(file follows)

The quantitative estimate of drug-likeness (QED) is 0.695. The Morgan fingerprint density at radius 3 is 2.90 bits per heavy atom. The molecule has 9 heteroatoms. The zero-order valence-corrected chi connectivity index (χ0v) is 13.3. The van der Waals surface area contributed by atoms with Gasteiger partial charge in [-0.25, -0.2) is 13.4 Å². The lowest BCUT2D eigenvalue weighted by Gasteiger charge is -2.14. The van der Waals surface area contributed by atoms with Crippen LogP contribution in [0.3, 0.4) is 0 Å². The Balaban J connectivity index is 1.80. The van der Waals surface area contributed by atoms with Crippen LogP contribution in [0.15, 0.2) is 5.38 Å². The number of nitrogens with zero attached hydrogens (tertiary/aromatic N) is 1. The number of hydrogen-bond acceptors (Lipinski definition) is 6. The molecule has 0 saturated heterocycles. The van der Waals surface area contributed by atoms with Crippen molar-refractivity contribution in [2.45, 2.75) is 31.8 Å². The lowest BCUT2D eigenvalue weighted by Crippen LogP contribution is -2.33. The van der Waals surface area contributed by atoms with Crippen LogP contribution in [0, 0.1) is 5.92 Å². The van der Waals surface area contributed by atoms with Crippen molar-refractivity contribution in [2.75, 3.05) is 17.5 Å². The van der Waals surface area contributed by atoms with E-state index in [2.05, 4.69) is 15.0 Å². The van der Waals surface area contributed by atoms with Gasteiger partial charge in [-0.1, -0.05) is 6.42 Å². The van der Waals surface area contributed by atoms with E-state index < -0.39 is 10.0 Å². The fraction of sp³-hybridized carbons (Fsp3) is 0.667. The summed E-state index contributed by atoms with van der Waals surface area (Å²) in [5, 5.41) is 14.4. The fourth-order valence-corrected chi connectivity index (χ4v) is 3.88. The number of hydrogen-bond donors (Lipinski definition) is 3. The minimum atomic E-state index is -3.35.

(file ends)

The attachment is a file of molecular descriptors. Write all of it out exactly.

The quantitative estimate of drug-likeness (QED) is 0.695. The Morgan fingerprint density at radius 3 is 2.90 bits per heavy atom. The molecule has 9 heteroatoms. The zero-order valence-corrected chi connectivity index (χ0v) is 13.3. The van der Waals surface area contributed by atoms with Gasteiger partial charge in [-0.25, -0.2) is 13.4 Å². The lowest BCUT2D eigenvalue weighted by Gasteiger charge is -2.14. The van der Waals surface area contributed by atoms with Crippen LogP contribution in [0.3, 0.4) is 0 Å². The Balaban J connectivity index is 1.80. The van der Waals surface area contributed by atoms with Crippen LogP contribution in [0.15, 0.2) is 5.38 Å². The number of nitrogens with zero attached hydrogens (tertiary/aromatic N) is 1. The number of hydrogen-bond acceptors (Lipinski definition) is 6. The molecule has 0 saturated heterocycles. The van der Waals surface area contributed by atoms with Crippen molar-refractivity contribution in [2.45, 2.75) is 31.8 Å². The lowest BCUT2D eigenvalue weighted by Crippen LogP contribution is -2.33. The van der Waals surface area contributed by atoms with Crippen LogP contribution in [0, 0.1) is 5.92 Å². The van der Waals surface area contributed by atoms with Crippen molar-refractivity contribution in [2.75, 3.05) is 17.5 Å². The van der Waals surface area contributed by atoms with E-state index in [2.05, 4.69) is 15.0 Å². The van der Waals surface area contributed by atoms with Gasteiger partial charge in [-0.1, -0.05) is 6.42 Å². The van der Waals surface area contributed by atoms with E-state index < -0.39 is 10.0 Å². The fraction of sp³-hybridized carbons (Fsp3) is 0.667. The summed E-state index contributed by atoms with van der Waals surface area (Å²) in [5, 5.41) is 14.4. The fourth-order valence-corrected chi connectivity index (χ4v) is 3.88. The number of hydrogen-bond donors (Lipinski definition) is 3. The minimum atomic E-state index is -3.35.